Modding Gear

When it comes to modding a Desk PC, there are a number of ways in which you can customize your setup. Engraved Acrylic Panels, RGB lights diffused through frosted acrylic sheets, fan grills and countless other little modifications can make your desk PC build look truly customized.

While by no means an exhaustive list, below is what I hope will serve as a helpful resource for some of the more common modding gear that you may want to include in your arsenal.

Exhaust Fan Grills

These actually come with both a mesh and wire grill covers. By using these we were able to easily hide the imperfections of our cutting while adding a clean and customized look to the fans in the case. Click here to get the latest pricing on theseOpens in a new tab.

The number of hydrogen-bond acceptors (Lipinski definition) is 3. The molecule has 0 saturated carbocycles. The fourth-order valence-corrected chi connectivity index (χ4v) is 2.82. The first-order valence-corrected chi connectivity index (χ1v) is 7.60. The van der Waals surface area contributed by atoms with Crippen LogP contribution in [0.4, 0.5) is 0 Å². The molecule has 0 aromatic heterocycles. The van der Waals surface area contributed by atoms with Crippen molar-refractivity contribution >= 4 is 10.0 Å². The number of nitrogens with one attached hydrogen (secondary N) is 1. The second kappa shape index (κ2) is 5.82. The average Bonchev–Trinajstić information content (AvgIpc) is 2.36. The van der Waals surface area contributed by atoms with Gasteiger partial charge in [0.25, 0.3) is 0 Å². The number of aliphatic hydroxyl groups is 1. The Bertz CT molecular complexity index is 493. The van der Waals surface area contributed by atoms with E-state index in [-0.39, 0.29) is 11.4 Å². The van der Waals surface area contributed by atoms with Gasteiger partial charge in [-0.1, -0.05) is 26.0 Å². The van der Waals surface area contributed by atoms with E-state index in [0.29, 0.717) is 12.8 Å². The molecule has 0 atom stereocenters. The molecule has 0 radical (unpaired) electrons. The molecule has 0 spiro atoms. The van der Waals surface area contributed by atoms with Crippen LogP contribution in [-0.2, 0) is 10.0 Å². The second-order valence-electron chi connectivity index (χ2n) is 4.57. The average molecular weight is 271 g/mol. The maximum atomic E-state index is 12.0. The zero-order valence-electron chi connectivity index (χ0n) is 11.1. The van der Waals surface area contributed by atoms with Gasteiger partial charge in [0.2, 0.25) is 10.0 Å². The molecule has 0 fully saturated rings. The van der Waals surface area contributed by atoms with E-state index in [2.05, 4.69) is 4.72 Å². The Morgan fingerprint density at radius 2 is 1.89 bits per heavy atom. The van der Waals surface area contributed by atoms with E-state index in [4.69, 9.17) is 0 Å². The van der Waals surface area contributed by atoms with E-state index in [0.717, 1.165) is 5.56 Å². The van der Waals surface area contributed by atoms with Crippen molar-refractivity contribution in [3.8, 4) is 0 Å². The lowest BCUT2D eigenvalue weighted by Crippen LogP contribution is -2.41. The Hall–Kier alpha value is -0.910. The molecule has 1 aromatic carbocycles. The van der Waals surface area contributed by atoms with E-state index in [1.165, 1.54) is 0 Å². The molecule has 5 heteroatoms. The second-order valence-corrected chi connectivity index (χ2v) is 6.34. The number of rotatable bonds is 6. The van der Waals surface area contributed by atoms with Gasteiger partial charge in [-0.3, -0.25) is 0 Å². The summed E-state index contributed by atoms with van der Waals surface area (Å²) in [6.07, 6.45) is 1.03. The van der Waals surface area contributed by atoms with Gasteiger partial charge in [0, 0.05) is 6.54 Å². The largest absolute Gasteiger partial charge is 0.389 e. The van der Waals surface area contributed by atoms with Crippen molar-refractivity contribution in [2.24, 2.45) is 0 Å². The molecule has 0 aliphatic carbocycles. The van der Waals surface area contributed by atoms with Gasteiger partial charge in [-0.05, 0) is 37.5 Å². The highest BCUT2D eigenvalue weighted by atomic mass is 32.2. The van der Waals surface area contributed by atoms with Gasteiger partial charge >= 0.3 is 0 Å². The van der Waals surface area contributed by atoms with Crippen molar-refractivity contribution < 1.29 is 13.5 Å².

Air Flow Fans
Fan Grill frame with mesh guard option
Fan Grill Frame with wire guard option

We settled on the second option as we liked the overall look of it.

Intake Fan Grills (Filtered)

When it comes to pulling air into your system, you are going to want to ensure that you use a filtered air system. This prevents dust buildup inside the desk. Make sure you have plenty of filtered intakes!

We shopped around a lot and read a ton of reviews. In the end, we invested wisely with these filtered ventilation grills. The nylop dust protection insert does an excellent job of catching dust without inhibiting airflow.

The front panel comes off so that it’s easy to remove the nylon filter insert and clean it. Once it is clean you just reinsert the filter and snap the cover back on.